This is definitely not the paper I was planning to write when I started it. That paper would have drawn on a variety of video games, reaching across genres and including producers from the United States, Europe, Russia, and Japan, and would have contemplated how they all approached some of the darkest material human history has to offer. I’m still interested in writing that paper at some point, but I’m glad I focused in on the Call of Duty franchise.
What I found was that Call of Duty has a history of undermining many of the themes video games in general and first person shooters in particular have often been accused of thoughtlessly propagating. Starting from the earliest games of the series, it has been made clear that the one man army player avatars which are common in other games are simply not a worthwhile way of engaging with military history, and the idea that America single handedly won the war, present and uncriticised in a great deal of media holds no water. Interestingly, these changes from what had been the norm in video games up to that point not only resulted in a more accurate reflection of history, but seem to widely be credited with making the game more popular.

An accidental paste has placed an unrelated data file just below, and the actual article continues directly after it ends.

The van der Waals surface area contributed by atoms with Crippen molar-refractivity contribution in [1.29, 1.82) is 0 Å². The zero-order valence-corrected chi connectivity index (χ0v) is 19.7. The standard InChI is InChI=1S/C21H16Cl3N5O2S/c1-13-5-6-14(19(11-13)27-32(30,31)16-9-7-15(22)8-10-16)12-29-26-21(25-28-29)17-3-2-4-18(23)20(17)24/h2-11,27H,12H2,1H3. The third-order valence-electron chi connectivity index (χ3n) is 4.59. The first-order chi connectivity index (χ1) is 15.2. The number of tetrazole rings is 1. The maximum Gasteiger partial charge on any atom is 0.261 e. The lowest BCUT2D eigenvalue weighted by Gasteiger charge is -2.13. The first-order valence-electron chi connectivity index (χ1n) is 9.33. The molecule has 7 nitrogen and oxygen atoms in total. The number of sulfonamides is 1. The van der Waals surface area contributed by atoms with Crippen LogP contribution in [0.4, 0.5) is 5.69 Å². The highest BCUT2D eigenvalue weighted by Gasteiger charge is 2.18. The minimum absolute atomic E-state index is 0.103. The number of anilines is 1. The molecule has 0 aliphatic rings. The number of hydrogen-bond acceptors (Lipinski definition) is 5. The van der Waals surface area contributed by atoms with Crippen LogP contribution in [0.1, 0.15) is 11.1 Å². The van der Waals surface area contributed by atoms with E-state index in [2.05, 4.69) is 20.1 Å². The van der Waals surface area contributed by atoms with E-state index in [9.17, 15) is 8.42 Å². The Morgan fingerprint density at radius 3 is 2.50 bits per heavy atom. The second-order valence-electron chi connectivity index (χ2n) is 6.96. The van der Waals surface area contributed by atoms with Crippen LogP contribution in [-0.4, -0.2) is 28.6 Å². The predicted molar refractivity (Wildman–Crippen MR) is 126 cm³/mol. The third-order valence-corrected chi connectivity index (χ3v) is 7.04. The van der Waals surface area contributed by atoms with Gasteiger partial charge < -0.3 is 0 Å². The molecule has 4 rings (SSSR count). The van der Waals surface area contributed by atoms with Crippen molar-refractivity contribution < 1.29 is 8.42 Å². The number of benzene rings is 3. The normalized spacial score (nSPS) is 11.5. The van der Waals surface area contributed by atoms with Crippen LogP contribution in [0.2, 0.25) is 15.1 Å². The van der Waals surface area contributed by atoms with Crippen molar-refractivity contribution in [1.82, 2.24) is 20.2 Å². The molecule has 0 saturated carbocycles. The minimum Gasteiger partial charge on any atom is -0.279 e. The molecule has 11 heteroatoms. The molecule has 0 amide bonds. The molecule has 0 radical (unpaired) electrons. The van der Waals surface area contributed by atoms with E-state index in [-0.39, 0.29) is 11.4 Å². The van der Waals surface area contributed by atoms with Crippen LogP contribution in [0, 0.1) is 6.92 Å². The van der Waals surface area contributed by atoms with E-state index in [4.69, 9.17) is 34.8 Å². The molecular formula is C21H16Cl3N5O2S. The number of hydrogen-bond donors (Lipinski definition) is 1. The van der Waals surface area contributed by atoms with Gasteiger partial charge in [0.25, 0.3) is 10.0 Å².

Later games in the franchise would move to directly criticizing the aggressively interventionist foreign policies which America has implemented throughout both the Cold War and the War on Terror. The most striking example of this is the second Modern Warfare game, in which the main villain is an American general seeking to further militarize American society. Given that the game ends with the player killing him, I’m quite surprised in retrospect that the game did not attract more criticism. In fact, were it not for the Call of Duty’s central place in gaming culture, it seems unbelievable that games with plots like theirs could be made without attracting no end of attacks from those who support such policies.